Good News and Bad News For Active Mutual Fund Managers
The majority of large-cap mutual funds have beaten their benchmarks year-to-date, but core funds have lagged. The reason? Tech.
Active management is dead. Long live active management!
More than 52 percent of large-cap mutual funds have beaten their benchmarks for the year-to-date, on track for the highest rate of outperformance since 2009, according to a recent report by Goldman Sachs on the state of the mutual fund market. Given the battering that the active fund management sector has taken, both from a returns perspective and with assets flowing into low-fee passive funds and ETFs, this is some rare good news for stock-pickers. The picture is not universally positive, however.
Only 37 percent of large-cap core funds have beaten their benchmark, compared with more than 60 percent for growth and value mangers. The reason: Many core fund managers have been avoiding information technology stocks, the best-performing sector this year.
Since the start of 2017, according to Goldman Sachs, large-cap core funds have changed their views of this sector and have gone from being 31 basis points overweight (or 0.31 percent) to 13 basis points underweight. This change in strategy has proven to be costly.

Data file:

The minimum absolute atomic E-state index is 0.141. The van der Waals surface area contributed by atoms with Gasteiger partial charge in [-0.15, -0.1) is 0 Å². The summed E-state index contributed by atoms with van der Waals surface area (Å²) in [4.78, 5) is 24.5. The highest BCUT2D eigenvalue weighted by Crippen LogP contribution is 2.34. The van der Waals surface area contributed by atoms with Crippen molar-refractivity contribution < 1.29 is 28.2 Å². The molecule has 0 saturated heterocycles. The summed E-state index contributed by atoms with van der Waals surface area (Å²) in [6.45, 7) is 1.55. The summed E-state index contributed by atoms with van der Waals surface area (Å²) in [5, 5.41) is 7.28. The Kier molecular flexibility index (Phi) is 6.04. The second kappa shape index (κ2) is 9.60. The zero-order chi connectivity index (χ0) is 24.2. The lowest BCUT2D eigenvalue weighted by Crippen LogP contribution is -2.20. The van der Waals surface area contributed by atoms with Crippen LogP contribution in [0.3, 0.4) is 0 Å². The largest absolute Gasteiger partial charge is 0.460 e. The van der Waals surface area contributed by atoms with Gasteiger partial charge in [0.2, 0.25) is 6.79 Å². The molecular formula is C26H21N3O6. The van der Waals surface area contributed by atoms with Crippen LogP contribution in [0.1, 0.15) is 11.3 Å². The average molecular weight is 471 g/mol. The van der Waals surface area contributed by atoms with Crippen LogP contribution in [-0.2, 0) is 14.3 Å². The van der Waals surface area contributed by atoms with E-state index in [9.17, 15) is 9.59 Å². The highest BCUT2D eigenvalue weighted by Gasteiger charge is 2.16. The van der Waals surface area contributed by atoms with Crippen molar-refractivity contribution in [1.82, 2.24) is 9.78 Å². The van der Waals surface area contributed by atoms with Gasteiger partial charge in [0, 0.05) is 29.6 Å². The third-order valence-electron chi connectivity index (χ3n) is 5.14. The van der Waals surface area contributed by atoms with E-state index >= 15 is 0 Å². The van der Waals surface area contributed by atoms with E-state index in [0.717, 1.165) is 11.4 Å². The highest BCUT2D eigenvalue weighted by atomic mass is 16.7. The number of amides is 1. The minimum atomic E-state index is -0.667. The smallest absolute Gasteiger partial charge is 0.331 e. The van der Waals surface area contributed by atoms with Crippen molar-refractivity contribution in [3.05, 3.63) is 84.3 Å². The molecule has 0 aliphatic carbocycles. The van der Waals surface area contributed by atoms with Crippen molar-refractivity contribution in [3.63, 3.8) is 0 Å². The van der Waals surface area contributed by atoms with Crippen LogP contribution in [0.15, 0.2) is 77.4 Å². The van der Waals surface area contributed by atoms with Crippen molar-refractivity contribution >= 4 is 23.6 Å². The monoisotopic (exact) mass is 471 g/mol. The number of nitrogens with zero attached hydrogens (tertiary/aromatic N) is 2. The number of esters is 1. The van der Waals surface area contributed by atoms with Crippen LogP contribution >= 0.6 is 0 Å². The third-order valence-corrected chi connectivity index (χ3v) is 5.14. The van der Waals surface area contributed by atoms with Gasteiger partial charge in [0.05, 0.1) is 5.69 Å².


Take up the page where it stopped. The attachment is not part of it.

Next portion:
Core mangers were underweight all but two of the top ten-performing companies in the Standard & Poor’s 500 stock index year-to-date and were neutral on another. Both core and growth mangers were underweight Apple, which has been the top-performing stock in the index year-to-date and is up 33 percent on the year. Core mangers are, on average, 73 basis points underweight Apple, while growth managers like the personal computing giant even less and are 253 basis points underweight. Core managers, however, also were underweight Facebook and Microsoft. Among the top S&P performers, core mangers were only overweight Google parent Alphabet and Visa; they were neutral on the tobacco stock Philip Morris International. Overall, core managers were 13 basis points underweight information technology, with growth managers overweight the sector by 422 basis points and value mangers by 277 basis points, versus their respective benchmarks.
Another sector where value, active, and core managers are in strong disagreement is energy. Year-to-date, core managers are underweight the sector by an average of 74 basis points, value mangers have underweight it by 29 basis points, and growth managers have been overweight by 133 basis points. Energy has been among the worst-performing sectors in the S&P 500 this year, second only to telecommunications. Yet eschewing energy was not enough for core managers to undo the damage of bailing out on a still-raging market for tech stocks.